Tag Archives: Entertainment one

ThinkFilm inks Canadian deal

TORONTO — Indie distributor ThinkFilm has inked an output deal with Canadian distributor Entertainment One to release its titles north of the border through 2010.

ThinkFilm, which was acquired in late 2006 by Los Angeles-based film financier and distributor David Bergstein, also sold Entertainment One the Canadian rights to its 235-strong feature film library.

The sale to Bergstein forced ThinkFilm to put its Canadian assets on the auction block to comply with foreign ownership rules.

Entertainment One, like ThinkFilm based in Toronto, will acquire the 235 features for the remainder of the term that ThinkFilm owns the pictures. Entertainment One now has more than 700 films in its catalog.

The ThinkFilm library includes a host of Sony Pictures Classics titles including Ang Lee’s “Crouching Tiger, Hidden Dragon,” Pedro Almodovar’s “All About My Mother,” Ed Harris’ “Pollock” and Woody Allen’s “Sweet and Lowdown.”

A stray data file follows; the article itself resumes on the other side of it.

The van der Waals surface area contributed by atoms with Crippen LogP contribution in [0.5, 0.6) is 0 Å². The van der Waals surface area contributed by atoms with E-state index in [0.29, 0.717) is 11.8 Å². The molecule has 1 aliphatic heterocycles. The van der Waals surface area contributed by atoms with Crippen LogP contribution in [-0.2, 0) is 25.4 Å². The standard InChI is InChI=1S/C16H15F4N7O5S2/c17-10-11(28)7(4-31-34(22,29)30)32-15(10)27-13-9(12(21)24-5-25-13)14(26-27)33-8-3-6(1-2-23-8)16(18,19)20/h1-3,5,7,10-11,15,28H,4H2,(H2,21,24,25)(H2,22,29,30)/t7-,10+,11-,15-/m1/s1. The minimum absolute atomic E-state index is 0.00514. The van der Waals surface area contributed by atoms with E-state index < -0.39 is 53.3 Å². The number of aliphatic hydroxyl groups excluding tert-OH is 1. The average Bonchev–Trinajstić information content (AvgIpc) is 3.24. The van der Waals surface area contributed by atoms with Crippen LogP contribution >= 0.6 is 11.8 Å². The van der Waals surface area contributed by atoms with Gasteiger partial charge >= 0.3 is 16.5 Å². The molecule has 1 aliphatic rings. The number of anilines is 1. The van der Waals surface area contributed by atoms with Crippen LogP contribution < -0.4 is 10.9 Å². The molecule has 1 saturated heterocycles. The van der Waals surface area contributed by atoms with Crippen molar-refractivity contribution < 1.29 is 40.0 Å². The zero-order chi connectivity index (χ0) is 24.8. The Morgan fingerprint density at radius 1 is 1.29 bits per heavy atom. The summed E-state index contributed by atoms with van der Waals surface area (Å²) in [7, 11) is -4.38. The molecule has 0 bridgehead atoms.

Patrice Theroux, head of filmed entertainment at Entertainment One, said that about 75 of the ThinkFilm titles are ripe for full DVD exploitation, while another 75 will be aimed at the broadcast market.

As part of the pact, Seville Entertainment, Entertainment One’s newly acquired Canadian film distributor, will release between eight and 12 ThinkFilm theatrical titles each year through 2010.

Upcoming ThinkFilm titles include Paul Schrader’s “The Walker,” Jieho Lee’s “The Air I Breathe” and two documentaries: “Nanking,” directed by Bill Guttentag and Dan Sturman, and Alex Gibney’s “Taxi to the Dark Side.”